What happened to the jukebox? You remember it: the giant machine in the corner of the pizza joint, its glass smeared and scratched from eager music-loving hands, the pages of oldies and top-40 hits that you flipped through with your friends. It was always a fun thing—choosing your own songs. But as much as nostalgia is tickled by the coin-operated music experience, today's social, mobile world has gradually taken over jukebox history and brought on a new wave of digital music services.
The growth of the internet enabled a whole new world of jukeboxes, unbounded by the limitations of physical media. New jukebox companies filled this opportunity delighting customers with a music selection that far exceed the confines of vinyls in a 5-ft. tall box. While the current generation of digital jukeboxes offers more selection than ever, they have fallen short on the curation and control that business want. Despite the technological innovation, frustration by business owners has driven the decline of the jukebox from a peak of 500,000 units today's 100,000.
Many of these businesses migrated from the jukebox to background music services that provided continuous curated music to match the vibe of their location. They sacrificed customer engagement for control. The solution worked well at first but due to the limitations of the delivery mechanism (CDs or satellite stream) the music quickly became repetitive.
Today's customers have come to expect the selection of the consumer services they use, while business owers expect control and curation combine with an engaging customer experience.
Is the jukebox destined for extinction or just a rebirth for a mobile world? Here’s a rundown of what really happened in the course of jukebox history.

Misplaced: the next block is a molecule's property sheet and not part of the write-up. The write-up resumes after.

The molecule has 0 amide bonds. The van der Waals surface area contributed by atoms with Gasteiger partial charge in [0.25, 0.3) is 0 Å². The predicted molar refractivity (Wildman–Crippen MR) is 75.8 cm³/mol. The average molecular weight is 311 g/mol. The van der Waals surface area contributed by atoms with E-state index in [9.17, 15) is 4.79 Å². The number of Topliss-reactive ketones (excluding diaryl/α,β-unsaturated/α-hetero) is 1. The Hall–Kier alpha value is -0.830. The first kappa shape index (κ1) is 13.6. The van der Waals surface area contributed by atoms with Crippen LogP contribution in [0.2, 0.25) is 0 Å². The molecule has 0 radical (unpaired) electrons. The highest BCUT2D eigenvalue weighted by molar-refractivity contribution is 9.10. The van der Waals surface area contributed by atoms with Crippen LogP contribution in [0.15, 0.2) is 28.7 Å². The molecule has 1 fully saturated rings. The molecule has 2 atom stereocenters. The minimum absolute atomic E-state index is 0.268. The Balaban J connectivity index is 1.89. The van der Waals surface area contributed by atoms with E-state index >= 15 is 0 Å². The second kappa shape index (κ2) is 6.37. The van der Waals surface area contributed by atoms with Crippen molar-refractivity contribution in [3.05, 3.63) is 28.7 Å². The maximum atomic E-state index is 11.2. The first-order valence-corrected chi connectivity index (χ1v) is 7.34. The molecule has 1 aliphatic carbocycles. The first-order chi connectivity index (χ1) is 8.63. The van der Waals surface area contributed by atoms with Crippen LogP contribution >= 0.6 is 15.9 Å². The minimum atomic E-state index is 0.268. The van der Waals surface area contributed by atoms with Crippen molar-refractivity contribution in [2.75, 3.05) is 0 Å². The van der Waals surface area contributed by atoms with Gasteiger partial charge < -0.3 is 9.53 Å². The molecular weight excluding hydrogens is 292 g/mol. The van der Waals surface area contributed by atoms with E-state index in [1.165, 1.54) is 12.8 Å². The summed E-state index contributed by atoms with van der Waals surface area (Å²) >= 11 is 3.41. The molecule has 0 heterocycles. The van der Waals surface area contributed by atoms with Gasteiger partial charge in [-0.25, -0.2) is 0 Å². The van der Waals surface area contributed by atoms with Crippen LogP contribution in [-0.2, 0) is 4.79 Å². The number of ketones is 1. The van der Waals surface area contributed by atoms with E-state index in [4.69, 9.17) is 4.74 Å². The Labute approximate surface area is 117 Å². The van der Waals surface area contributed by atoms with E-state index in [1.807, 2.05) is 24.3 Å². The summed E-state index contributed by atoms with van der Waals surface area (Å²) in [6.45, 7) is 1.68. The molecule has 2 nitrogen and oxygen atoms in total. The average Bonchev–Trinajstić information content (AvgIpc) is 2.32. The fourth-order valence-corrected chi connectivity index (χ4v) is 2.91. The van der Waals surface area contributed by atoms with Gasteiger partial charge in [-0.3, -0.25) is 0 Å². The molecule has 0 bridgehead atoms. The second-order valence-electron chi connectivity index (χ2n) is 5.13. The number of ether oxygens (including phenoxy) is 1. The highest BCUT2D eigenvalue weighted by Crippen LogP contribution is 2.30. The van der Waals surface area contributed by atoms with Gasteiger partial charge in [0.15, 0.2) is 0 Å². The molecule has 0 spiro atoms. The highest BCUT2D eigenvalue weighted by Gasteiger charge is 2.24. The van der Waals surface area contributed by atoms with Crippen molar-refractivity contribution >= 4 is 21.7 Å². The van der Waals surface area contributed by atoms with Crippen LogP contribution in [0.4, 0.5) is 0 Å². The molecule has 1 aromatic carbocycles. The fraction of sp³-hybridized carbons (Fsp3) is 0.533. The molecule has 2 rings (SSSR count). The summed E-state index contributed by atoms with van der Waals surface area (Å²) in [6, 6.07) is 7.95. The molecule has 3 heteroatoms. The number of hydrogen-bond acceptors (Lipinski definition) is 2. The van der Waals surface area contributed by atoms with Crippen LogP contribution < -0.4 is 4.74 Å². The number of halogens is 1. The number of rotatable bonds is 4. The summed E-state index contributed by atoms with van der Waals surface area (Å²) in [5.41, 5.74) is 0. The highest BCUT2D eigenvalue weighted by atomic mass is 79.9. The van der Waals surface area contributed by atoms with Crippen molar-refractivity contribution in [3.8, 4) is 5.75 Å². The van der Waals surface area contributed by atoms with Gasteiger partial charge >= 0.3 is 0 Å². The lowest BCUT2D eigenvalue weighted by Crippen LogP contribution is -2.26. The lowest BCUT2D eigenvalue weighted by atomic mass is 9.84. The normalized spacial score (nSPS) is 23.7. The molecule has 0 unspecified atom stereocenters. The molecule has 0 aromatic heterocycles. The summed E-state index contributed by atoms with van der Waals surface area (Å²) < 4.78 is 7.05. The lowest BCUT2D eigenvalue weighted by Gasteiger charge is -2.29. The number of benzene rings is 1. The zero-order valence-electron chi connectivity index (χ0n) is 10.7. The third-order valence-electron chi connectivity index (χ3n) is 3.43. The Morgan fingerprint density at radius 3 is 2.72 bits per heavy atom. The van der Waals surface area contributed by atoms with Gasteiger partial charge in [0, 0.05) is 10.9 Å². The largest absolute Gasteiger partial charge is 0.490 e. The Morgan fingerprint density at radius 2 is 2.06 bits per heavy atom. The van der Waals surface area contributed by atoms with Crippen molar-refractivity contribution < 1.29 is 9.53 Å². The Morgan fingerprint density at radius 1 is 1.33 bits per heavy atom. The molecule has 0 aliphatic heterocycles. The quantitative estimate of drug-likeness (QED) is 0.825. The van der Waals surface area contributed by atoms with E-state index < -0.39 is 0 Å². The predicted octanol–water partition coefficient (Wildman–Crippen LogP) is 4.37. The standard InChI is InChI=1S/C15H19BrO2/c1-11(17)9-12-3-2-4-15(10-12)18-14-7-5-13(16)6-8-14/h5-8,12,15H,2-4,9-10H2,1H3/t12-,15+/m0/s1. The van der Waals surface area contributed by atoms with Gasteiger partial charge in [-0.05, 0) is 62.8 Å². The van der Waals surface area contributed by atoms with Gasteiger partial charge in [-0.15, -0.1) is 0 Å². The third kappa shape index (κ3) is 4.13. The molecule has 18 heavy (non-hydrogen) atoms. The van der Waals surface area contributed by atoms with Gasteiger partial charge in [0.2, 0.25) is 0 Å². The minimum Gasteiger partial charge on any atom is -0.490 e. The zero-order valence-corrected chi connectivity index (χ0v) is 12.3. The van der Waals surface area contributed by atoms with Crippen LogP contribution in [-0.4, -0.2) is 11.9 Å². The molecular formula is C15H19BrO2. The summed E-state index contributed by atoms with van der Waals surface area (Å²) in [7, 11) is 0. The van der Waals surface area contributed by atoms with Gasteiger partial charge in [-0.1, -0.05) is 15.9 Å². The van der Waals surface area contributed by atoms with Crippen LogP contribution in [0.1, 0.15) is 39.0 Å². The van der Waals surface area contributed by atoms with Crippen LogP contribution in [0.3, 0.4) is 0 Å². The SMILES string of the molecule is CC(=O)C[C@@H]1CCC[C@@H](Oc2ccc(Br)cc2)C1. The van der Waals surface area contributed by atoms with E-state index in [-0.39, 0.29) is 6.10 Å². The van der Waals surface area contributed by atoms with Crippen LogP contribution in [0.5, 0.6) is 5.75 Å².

- 1890 - Louis Glass and William Arnold invent a nickel-in-the-slot phonograph with four ‘listening’ tubes. Users would insert a coin and then crank a spring-loaded lever to play their tunes.
- 1896 - The ‘Louis Glass’ jukebox debuts at the Palais Royale in San Francisco. It was a four-tube model, and users were given towels to clean the tubes in between listens.
- 1918 - Hobart C. Niblack creates a machine that automatically changes records—marking a huge step in easy listening.
- 1927 - The Automated Musical Instrument Company, later known as AMI creates one of the first selective jukeboxes, using Niblack’s patented record-changing system.
- 1928 - Player piano manufacturer Justus P. Seeburg melds an electrostatic speaker with a coin-operated record player, creating the Audiophone. The machine featured eight separate turntables on a Ferris-wheel-type device, allowing listeners to choose between eight records. Seeburg soon created the Selectophone, which boasted 10 vertical turntables (and greater song selection).
- 1930’s - Most phonographs featured dance records to cheer post-depression sensibilities, and European distributors supplied classic songs.
- 1940 - Americans start throwing the terms "jukebox" and “juke joint” around in conversation. Juke—translated as rowdy—came from the Gullahs—a group of African American slavery descendants who spoke a form of Creole in the Southeastern U.S. With its newer, cooler name, jukebox popularity boomed.
- 1953 - Seeburg rolls out the snazzy M100C—the exterior of which could be seen whenever the credits rolled on Happy Days. (Think bright colors, chrome, glass and mirrors.) The machine played fifty 45‘s, allowing for 100 songs in its roster.
- 1967 - Rock-Ola introduces the 434 Concerto, the jukebox featured during the Happy Days intro sequence. It ran a lot like the Seeburg M100C (with 100 plays), but featured an updated (read: new-to-the-times) playback system.
- 1970’s - Jukeboxes are the norm. The Kinks even record “Jukebox Music” for their Sleepwalker album.
- 1989 - Wurlitzer introduces a compact-disc jukebox, allowing for a major upgrade in sound clarity.
- 1998 - TouchTunes introduces an internet-enabled digital jukebox in North American bars and restaurants. Other players in the digital interactive media sphere such as eCast spring up as well.
- 2001 - Apple launches the first iPod putting on-demand music in the plam of your hand.
- 2011 - Spotify launches with U.S. service (after launching abroad in 2008), providing users with access to millions of on-demand songs in the cloud.
- 2010 - Rockbot launches the world’s first mobile jukebox app—allowing users to select their own songs at Bar Basic San Francisco. By providing a licensed business music service, Rockbot replaces the bar's digital jukebox and background music service.
The jukebox continues to evolve for a smartphone social media world. While the Rock-Ola offers a nostalgia everyone loves today's digital music services and mobile jukebox apps provide a new level of customer engagement and marketing for businesses.